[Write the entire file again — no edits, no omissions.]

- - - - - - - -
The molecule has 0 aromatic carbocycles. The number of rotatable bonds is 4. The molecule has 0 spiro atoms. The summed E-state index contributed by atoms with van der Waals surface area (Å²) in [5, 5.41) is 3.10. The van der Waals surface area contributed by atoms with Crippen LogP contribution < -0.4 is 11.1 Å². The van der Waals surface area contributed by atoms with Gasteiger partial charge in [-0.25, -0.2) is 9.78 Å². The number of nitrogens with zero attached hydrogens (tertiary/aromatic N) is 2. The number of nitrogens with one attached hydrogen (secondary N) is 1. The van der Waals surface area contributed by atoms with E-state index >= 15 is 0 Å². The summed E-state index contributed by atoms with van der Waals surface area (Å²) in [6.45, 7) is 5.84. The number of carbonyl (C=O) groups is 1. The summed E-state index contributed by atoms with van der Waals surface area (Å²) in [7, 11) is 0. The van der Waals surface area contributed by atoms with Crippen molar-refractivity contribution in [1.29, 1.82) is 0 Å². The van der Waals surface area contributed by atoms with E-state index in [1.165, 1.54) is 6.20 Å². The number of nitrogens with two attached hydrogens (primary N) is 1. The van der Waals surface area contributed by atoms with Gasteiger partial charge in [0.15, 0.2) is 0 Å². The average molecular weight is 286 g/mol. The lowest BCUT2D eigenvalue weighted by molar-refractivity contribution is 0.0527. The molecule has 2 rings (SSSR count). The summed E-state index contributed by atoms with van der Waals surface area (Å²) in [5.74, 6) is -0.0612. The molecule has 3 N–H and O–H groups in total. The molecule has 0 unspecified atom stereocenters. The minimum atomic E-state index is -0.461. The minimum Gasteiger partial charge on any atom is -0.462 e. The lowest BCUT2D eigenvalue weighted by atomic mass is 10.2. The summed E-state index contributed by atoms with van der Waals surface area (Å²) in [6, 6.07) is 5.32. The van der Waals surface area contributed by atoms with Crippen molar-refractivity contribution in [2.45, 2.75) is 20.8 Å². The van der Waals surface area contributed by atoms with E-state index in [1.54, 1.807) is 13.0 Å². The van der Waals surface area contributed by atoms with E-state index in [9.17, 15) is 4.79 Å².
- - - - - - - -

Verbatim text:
The molecule has 0 aromatic carbocycles. The number of rotatable bonds is 4. The molecule has 0 spiro atoms. The summed E-state index contributed by atoms with van der Waals surface area (Å²) in [5, 5.41) is 3.10. The van der Waals surface area contributed by atoms with Crippen LogP contribution < -0.4 is 11.1 Å². The van der Waals surface area contributed by atoms with Gasteiger partial charge in [-0.25, -0.2) is 9.78 Å². The number of nitrogens with zero attached hydrogens (tertiary/aromatic N) is 2. The number of nitrogens with one attached hydrogen (secondary N) is 1. The van der Waals surface area contributed by atoms with E-state index >= 15 is 0 Å². The summed E-state index contributed by atoms with van der Waals surface area (Å²) in [6.45, 7) is 5.84. The number of carbonyl (C=O) groups is 1. The summed E-state index contributed by atoms with van der Waals surface area (Å²) in [7, 11) is 0. The van der Waals surface area contributed by atoms with Crippen molar-refractivity contribution in [1.29, 1.82) is 0 Å². The van der Waals surface area contributed by atoms with E-state index in [1.165, 1.54) is 6.20 Å². The number of nitrogens with two attached hydrogens (primary N) is 1. The van der Waals surface area contributed by atoms with Gasteiger partial charge in [0.15, 0.2) is 0 Å². The average molecular weight is 286 g/mol. The lowest BCUT2D eigenvalue weighted by molar-refractivity contribution is 0.0527. The molecule has 2 rings (SSSR count). The summed E-state index contributed by atoms with van der Waals surface area (Å²) in [5.74, 6) is -0.0612. The molecule has 3 N–H and O–H groups in total. The molecule has 0 unspecified atom stereocenters. The minimum atomic E-state index is -0.461. The minimum Gasteiger partial charge on any atom is -0.462 e. The lowest BCUT2D eigenvalue weighted by atomic mass is 10.2. The summed E-state index contributed by atoms with van der Waals surface area (Å²) in [6, 6.07) is 5.32. The van der Waals surface area contributed by atoms with Crippen molar-refractivity contribution in [2.45, 2.75) is 20.8 Å². The van der Waals surface area contributed by atoms with E-state index in [1.54, 1.807) is 13.0 Å². The van der Waals surface area contributed by atoms with E-state index in [9.17, 15) is 4.79 Å².